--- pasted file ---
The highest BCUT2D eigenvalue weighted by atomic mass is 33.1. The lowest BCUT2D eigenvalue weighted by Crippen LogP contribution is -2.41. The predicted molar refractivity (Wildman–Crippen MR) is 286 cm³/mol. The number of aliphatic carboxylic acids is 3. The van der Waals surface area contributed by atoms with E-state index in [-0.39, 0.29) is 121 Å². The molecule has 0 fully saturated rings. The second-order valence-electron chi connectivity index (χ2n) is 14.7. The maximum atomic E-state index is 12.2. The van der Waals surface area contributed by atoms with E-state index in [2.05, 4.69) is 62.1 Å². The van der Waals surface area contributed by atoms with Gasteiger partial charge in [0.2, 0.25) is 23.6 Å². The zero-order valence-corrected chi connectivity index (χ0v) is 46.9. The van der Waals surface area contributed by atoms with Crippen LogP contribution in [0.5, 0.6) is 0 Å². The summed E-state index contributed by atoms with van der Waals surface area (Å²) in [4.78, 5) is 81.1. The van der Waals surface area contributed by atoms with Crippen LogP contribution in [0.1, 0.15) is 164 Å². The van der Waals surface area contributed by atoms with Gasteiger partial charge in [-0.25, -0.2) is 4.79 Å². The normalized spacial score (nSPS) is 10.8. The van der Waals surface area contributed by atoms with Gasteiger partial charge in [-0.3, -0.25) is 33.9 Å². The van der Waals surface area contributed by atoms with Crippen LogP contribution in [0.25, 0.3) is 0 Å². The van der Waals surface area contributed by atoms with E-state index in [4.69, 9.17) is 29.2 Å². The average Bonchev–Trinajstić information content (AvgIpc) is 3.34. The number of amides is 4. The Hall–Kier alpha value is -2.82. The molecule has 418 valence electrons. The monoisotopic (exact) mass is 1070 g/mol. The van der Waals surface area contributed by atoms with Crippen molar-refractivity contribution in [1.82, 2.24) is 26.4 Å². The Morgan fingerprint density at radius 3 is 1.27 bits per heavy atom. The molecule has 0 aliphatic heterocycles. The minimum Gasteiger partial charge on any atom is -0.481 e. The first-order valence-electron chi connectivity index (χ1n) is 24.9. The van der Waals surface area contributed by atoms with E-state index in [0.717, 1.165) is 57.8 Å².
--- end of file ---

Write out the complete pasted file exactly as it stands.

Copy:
The highest BCUT2D eigenvalue weighted by atomic mass is 33.1. The lowest BCUT2D eigenvalue weighted by Crippen LogP contribution is -2.41. The predicted molar refractivity (Wildman–Crippen MR) is 286 cm³/mol. The number of aliphatic carboxylic acids is 3. The van der Waals surface area contributed by atoms with E-state index in [-0.39, 0.29) is 121 Å². The molecule has 0 fully saturated rings. The second-order valence-electron chi connectivity index (χ2n) is 14.7. The maximum atomic E-state index is 12.2. The van der Waals surface area contributed by atoms with E-state index in [2.05, 4.69) is 62.1 Å². The van der Waals surface area contributed by atoms with Gasteiger partial charge in [0.2, 0.25) is 23.6 Å². The zero-order valence-corrected chi connectivity index (χ0v) is 46.9. The van der Waals surface area contributed by atoms with Crippen LogP contribution in [0.5, 0.6) is 0 Å². The summed E-state index contributed by atoms with van der Waals surface area (Å²) in [4.78, 5) is 81.1. The van der Waals surface area contributed by atoms with Crippen LogP contribution in [0.1, 0.15) is 164 Å². The van der Waals surface area contributed by atoms with Gasteiger partial charge in [-0.25, -0.2) is 4.79 Å². The normalized spacial score (nSPS) is 10.8. The van der Waals surface area contributed by atoms with Gasteiger partial charge in [-0.3, -0.25) is 33.9 Å². The van der Waals surface area contributed by atoms with Crippen LogP contribution in [0.25, 0.3) is 0 Å². The van der Waals surface area contributed by atoms with E-state index in [4.69, 9.17) is 29.2 Å². The average Bonchev–Trinajstić information content (AvgIpc) is 3.34. The number of amides is 4. The Hall–Kier alpha value is -2.82. The molecule has 418 valence electrons. The monoisotopic (exact) mass is 1070 g/mol. The van der Waals surface area contributed by atoms with Crippen molar-refractivity contribution in [1.82, 2.24) is 26.4 Å². The Morgan fingerprint density at radius 3 is 1.27 bits per heavy atom. The molecule has 0 aliphatic heterocycles. The minimum Gasteiger partial charge on any atom is -0.481 e. The first-order valence-electron chi connectivity index (χ1n) is 24.9. The van der Waals surface area contributed by atoms with E-state index in [0.717, 1.165) is 57.8 Å².